Mark Fincham, operating partner of Heartland Family Farms, is the fifth generation of his family to farm the same land in Pratt County. No one knows better than he does that agriculture and farming practices have undergone some immense changes since his ancestors started the Century Farm that bears his grandmother’s name in the 1880s.
“You have to stay up to date and be ready to keep up with changes in agriculture,” he says.
One thing he has done is pursue third-party verified certified farm security and environmental best practices, something he thinks will work well with an initiative to add value to hard red winter wheat by direct marketing to end users for documented baking qualities.
“We embrace this to show that we are environmentally sound in all of our farming practices,” Fincham says. “We’ve been doing this for six years. It takes a few years for certification to mean something.”
Another move that Heartland Family Farms has made in the last year or two is to begin working with Farm Strategy. Heartland Family Farms works with the marketing strategy company to identify high-value attributes in the hard red winter wheat crop, separate that wheat and then market it to end users who are looking for those attributes.
“Last year, we thought we had some wheat that was good enough to segregate and market it for higher prices," Fincham says. "Sure enough, we did have high protein. We worked with Farm Strategy to find markets and eventually, we were able to sell it for a premium. We ended up seller it up to another buyer, not the ones that Farm Strategy was working with. But we stayed in though with Andrew (Hoelscher, founder of Farm Strategy) and who knows what will happen in 2018.”
Fincham says he sampled every truckload of wheat grown on his farm in 2017 and maintained quality test records. This spring, he purchased the equipment to store wheat in bags in the field, and plans to store 100% of the wheat he grows on the farm.
“The way I look at it, if I can get end users to tell me what they want, then I can find the way to provide that to them. I can figure out how to grow for their market," Fincham says. "The bottom line is, I’m trying to get out of the commodity market. I want to be able to provide the specific things the millers want when it comes to baking qualities.”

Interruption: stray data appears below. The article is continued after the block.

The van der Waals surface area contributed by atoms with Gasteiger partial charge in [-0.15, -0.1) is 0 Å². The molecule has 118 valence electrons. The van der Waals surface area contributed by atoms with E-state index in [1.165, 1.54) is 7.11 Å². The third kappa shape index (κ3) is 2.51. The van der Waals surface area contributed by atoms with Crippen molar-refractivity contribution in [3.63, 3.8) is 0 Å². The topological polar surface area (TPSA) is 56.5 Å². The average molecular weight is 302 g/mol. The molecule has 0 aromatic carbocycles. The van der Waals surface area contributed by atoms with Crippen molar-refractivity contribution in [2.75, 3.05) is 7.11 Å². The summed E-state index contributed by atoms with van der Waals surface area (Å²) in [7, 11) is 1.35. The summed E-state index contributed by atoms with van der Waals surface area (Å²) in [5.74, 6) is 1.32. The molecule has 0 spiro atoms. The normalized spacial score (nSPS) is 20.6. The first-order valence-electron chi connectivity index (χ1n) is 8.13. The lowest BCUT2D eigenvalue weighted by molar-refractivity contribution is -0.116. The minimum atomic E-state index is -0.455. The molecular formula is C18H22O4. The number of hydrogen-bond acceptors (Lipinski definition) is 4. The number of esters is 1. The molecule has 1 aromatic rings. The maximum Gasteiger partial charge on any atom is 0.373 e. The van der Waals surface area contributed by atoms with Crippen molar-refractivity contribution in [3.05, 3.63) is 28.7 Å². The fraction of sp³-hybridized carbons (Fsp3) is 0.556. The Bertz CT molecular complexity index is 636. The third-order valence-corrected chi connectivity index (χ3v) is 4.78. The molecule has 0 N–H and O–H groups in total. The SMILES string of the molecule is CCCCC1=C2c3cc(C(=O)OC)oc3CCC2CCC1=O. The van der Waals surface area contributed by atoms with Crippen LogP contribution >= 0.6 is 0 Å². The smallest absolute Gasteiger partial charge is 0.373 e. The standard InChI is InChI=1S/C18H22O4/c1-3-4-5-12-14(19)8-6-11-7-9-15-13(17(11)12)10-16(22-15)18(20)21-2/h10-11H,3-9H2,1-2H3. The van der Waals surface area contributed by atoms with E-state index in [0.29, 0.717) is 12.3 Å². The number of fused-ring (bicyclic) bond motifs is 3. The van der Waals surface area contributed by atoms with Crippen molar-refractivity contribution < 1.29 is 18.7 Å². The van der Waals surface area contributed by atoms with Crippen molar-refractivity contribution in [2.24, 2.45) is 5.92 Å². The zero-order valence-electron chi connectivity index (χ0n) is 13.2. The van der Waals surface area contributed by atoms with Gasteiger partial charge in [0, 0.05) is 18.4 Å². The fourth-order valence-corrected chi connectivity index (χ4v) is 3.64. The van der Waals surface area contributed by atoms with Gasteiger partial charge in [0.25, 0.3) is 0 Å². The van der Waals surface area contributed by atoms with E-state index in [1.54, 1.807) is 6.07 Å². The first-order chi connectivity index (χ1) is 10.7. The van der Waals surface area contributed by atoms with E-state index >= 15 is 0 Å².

Fincham says part of getting the quality that the end user wants can come through choosing varieties that are known to perform well in quality tests. He says there are also management practices that can enhance traits, such as protein content and mixability — a test of bread dough strength as measured by how long it can be mixed without starting to break down.
“Once we know what varieties and practices produce the best traits, we can tailor our operation to better fit the needs of the market,” he says.
One thing that surprised him, Fincham says, was learning that high protein alone does not necessarily produce high baking quality.
“We had some wheat that wasn’t exceptionally high in protein, but when they did the mixing and baking tests, it had other qualities that were in high demand,” Fincham says.
In the past, there have been no programs that paid farmers based on quality of ingredients.
“I know that is a path that I am interested in pursuing,” he says. “We will no doubt face additional scrutiny when it comes to issues such as food safety and I am willing to go there. I already have security around my bins and I’ll be studying how to make sure that all the bags are secure.”
He says he knows that the bigger mills need to make sure that the sources they buy from have adequate supplies to meet their needs, and he says he believes that will require groups of farmers to work together in a marketing program such as Farm Strategy to make sure they can be a reliable source of added value ingredients that millers can count on.
Fincham’s farming operation, Heartland Family Farms, is a general partnership. He and his brother, Craig, and his wife, Lisa, are the partners. Mark and Lisa have two children, a son who is majoring in engineering at Kansas State University and a daughter who is a junior in high school.
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Next: A look at what research and breeding may offer farmers interested in direct marketing to end users and developing agronomic qualities.